When I first saw the theatrical trailer for ‘Dark Shadows’, I got really excited for Tim Burton’s new film. Even though I knew absolutely nothing about the old soap opera upon which it’s based, that wasn’t a stumbling block that impeded my anticipation for the movie. All I noticed was that Tim Burton finally appeared to be returning to his old ‘Beetlejuice‘ roots, so I looked forward to it. Upon seeing it, I can tell you that Burton does in fact get back to that old style he had seemingly forgotten. Unfortunately, the film has more flaws than any other Tim Burton movie to date.
‘Dark Shadows’ teams up (of course) Johnny Depp, Tim Burton, Helena Bonham Carter and Danny Elfman for a quirky little ride. Depp plays Barnabas Collins, a prestigious man in the late 1700s who is cursed by an immortal witch (played by a gorgeous blonde Eva Green) for not loving her. She kills his family and fiancée, damning him to the immortal life of a vampire after burying him alive. When an excavation team stumbles across his long-time resting place, he’s unleashed the world of 1972. Now, Barnabas must learn how to fit into the era, restore his family’s honor and destroy that wicked witch.
The world that Burton establishes is similar to that of ‘Edward Scissorhands‘ and ‘Beetlejuice’. People are either simple-minded or too caught up in themselves to notice the oddities taking place around them. For the first two-thirds, the movie really works. The comedy is smart and funny. Depp and company are great. Most importantly, the film is entertaining. Sadly, then we get to the final act where it all falls apart. What was once apologetically wacky and comical turns campy and corny. Everything good established in the first two-thirds is buried by the ending.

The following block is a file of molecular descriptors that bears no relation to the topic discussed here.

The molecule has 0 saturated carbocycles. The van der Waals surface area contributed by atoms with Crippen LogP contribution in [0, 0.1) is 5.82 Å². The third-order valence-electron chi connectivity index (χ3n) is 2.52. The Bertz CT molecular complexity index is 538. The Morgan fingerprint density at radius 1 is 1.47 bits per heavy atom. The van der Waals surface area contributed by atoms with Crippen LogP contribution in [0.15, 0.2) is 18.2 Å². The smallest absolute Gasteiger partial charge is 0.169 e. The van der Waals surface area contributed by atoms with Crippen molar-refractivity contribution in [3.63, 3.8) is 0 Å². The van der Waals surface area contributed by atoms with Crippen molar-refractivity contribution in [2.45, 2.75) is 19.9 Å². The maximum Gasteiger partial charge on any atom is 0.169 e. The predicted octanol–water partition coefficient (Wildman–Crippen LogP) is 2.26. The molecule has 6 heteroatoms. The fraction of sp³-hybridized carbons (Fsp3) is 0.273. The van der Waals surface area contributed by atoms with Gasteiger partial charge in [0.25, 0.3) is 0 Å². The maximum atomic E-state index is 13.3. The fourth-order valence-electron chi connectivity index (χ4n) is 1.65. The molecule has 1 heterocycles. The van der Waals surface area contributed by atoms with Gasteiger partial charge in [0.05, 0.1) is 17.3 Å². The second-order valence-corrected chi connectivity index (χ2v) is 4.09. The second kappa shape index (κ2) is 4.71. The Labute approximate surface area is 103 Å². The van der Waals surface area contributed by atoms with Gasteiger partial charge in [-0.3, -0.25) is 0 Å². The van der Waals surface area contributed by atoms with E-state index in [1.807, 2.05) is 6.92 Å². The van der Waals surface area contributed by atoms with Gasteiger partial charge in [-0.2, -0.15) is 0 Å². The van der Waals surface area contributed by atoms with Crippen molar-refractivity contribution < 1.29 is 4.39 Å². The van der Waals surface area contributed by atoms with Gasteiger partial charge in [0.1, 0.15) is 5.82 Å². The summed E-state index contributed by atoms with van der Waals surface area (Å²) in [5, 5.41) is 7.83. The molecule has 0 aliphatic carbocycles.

Honestly, if I was headed to the cinema this weekend, I’d pick ‘The Avengers’ – even though I’ve already seen it a few times. For those who haven’t seen ‘The Avengers’, it’s a must-see that’s far superior to the messy ‘Dark Shadows’.
I’ve no interest in this one, but the wife does. Thankfully she’s still due to see the Avengers so I’m hoping we can put this one off long enough to just not see it.
Luke, can you point out some of the flaws?
See Wacky and Comical usually is about equal to Campy and Corny to me, I really havent been let down by any of Burton’s movies and I’ve been enjoying his style lately, especially Alice and Charlie, so I’m guessing this will be right up my alley too 🙂
When, at the beginning of the year, we did a discussion of our most anticipated movies of 2012, I posted a short list that included Dark Shadows. But I changed my mind the first time I saw a trailer for this movie. Sure, the original series had both intentionally and unintentionally humorous moments, but it was at heart a serious melodrama. I was hoping for something in that spirit, and the publicity has made quite clear that this isn’t it.
If you want to love ‘Dark Shadows’ but hate the trailer, read Harry’s review at AICN.
This film is not the movie it’s being sold as.
It is much more true to the source material than Hollywood wants you to believe.
It’s being marketed as a Tim Burton movie where he directs Johnny Depp in another quirky character role. Which is what it is.
That was the only ‘Dark Shadows’ review I’ve seen from a critic who loves the source material.
Critics who do not love the source material are useless to me.
Obviously WB is doing the best whoring they can, to work off the $150M budget.